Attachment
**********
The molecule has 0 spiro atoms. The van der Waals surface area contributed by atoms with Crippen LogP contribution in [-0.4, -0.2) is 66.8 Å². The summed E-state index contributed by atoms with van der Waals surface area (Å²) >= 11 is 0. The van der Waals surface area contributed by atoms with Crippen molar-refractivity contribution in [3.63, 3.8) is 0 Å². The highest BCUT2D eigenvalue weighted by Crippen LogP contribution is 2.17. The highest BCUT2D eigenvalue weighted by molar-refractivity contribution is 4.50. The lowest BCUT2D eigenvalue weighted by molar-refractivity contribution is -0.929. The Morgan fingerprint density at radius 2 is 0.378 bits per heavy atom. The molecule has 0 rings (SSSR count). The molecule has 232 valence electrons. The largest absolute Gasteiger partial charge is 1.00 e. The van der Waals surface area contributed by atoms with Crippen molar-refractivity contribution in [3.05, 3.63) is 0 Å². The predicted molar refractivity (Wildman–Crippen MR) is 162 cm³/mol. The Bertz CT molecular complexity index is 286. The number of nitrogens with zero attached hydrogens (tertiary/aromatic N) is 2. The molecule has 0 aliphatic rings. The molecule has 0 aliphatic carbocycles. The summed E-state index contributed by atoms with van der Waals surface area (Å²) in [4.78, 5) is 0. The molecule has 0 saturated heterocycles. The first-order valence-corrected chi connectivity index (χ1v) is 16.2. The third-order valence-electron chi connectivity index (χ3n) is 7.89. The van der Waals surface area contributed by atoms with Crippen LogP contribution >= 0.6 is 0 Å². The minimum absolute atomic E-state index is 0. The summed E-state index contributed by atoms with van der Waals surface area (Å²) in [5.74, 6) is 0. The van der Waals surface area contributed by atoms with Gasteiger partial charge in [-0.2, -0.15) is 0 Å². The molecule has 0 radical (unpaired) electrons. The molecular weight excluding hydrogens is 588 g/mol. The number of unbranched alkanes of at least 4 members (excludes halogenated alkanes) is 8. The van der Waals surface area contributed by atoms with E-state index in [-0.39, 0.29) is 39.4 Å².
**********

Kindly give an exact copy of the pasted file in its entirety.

The molecule has 0 spiro atoms. The van der Waals surface area contributed by atoms with Crippen LogP contribution in [-0.4, -0.2) is 66.8 Å². The summed E-state index contributed by atoms with van der Waals surface area (Å²) >= 11 is 0. The van der Waals surface area contributed by atoms with Crippen molar-refractivity contribution in [3.63, 3.8) is 0 Å². The highest BCUT2D eigenvalue weighted by Crippen LogP contribution is 2.17. The highest BCUT2D eigenvalue weighted by molar-refractivity contribution is 4.50. The lowest BCUT2D eigenvalue weighted by molar-refractivity contribution is -0.929. The Morgan fingerprint density at radius 2 is 0.378 bits per heavy atom. The molecule has 0 rings (SSSR count). The molecule has 232 valence electrons. The largest absolute Gasteiger partial charge is 1.00 e. The van der Waals surface area contributed by atoms with Crippen molar-refractivity contribution in [3.05, 3.63) is 0 Å². The predicted molar refractivity (Wildman–Crippen MR) is 162 cm³/mol. The Bertz CT molecular complexity index is 286. The number of nitrogens with zero attached hydrogens (tertiary/aromatic N) is 2. The molecule has 0 aliphatic rings. The molecule has 0 aliphatic carbocycles. The summed E-state index contributed by atoms with van der Waals surface area (Å²) in [4.78, 5) is 0. The molecule has 0 saturated heterocycles. The first-order valence-corrected chi connectivity index (χ1v) is 16.2. The third-order valence-electron chi connectivity index (χ3n) is 7.89. The van der Waals surface area contributed by atoms with Crippen LogP contribution >= 0.6 is 0 Å². The minimum absolute atomic E-state index is 0. The summed E-state index contributed by atoms with van der Waals surface area (Å²) in [5.74, 6) is 0. The van der Waals surface area contributed by atoms with Gasteiger partial charge in [-0.2, -0.15) is 0 Å². The molecule has 0 radical (unpaired) electrons. The molecular weight excluding hydrogens is 588 g/mol. The number of unbranched alkanes of at least 4 members (excludes halogenated alkanes) is 8. The van der Waals surface area contributed by atoms with E-state index in [-0.39, 0.29) is 39.4 Å².